Remember that DryFire provides two things:
• Accurate angular speed
• Accurate angular target trajectories
To hit a DryFire target you need the same angular lead as on the range. If we talk about lead in terms of yards we all know that this will depend on a number of factors:
• The speed of the clay
• The angle of the clay’s path to the shooter – crosser’s require maximum horizontal lead, driven targets require no horizontal lead
• The distance the clay is away – it takes time for you to squeeze the trigger, for the gun to fire and for the shot string to reach the clay’s distance.
A close-in target will require you to swing much faster but the lead required will be less than for a target further away when you will be swinging much slower.
It is tempting to think that many of the clays we shoot at perform a large graceful arc in flight. In most cases this is not the case for two reasons:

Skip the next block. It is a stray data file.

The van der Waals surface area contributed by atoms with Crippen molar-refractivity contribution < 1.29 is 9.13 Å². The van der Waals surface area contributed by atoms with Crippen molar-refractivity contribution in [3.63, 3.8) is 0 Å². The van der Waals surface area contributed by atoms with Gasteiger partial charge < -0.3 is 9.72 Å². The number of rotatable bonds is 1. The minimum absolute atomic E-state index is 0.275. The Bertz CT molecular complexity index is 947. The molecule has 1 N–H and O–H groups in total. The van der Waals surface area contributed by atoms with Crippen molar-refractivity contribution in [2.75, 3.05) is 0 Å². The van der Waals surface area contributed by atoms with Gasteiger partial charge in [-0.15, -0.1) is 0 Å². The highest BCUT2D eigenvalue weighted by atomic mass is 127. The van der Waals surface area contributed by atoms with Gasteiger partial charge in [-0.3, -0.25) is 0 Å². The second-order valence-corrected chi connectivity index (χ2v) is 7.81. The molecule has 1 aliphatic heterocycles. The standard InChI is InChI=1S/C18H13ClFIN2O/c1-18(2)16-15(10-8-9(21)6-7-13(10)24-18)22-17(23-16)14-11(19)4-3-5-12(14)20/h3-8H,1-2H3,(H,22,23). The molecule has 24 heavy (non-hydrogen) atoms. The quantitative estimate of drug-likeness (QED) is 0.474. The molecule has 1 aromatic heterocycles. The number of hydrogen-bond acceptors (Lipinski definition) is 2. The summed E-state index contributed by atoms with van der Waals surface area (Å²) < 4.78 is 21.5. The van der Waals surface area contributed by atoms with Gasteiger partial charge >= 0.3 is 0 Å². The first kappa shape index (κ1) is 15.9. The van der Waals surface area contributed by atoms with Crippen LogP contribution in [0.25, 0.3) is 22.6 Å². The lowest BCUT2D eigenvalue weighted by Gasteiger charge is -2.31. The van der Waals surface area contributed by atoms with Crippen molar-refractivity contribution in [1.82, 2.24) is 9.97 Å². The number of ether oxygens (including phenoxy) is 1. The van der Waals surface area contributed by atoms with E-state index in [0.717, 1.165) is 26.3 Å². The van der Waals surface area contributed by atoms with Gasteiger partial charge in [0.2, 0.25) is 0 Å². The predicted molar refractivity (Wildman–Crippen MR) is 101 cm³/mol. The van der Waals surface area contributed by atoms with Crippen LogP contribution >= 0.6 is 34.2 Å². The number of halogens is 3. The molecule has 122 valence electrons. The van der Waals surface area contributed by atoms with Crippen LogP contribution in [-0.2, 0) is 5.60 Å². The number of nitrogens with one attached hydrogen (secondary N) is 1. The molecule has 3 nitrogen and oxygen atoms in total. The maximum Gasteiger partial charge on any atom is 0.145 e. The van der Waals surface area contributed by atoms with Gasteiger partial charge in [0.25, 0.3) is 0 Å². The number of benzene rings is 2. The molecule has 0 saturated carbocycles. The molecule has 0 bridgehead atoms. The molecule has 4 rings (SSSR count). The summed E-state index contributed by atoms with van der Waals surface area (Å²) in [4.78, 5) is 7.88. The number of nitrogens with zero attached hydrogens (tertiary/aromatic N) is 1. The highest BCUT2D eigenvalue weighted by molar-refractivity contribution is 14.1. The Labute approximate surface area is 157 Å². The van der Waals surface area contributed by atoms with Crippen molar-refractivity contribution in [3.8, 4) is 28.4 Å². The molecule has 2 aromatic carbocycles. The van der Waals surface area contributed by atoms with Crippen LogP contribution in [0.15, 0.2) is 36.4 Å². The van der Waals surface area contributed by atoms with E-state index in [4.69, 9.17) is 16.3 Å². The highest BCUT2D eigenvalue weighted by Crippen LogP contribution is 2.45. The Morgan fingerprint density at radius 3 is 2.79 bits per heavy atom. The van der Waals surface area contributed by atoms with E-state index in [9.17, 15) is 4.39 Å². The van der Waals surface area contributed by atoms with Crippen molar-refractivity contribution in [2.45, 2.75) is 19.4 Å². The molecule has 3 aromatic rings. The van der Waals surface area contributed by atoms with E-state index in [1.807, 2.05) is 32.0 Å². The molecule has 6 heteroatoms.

• Clays are not missiles – their shape means that they actually “fly” through the air. At the start of their flight, when they are edge-on to the direction of flight, they perform like missiles, but as their energy decays and they reach the top of their flight, they begin to slow down and fall as they become belly-on to the direction of flight.
• Many of the clays we shoot at (particularly Trap and Skeet) do not reach great heights – 12 feet or so for trap and 14 feet, for skeet. If our eye position is about 5 feet, then it is obvious that we do not have to look up much to see the clay at the top of its flight path.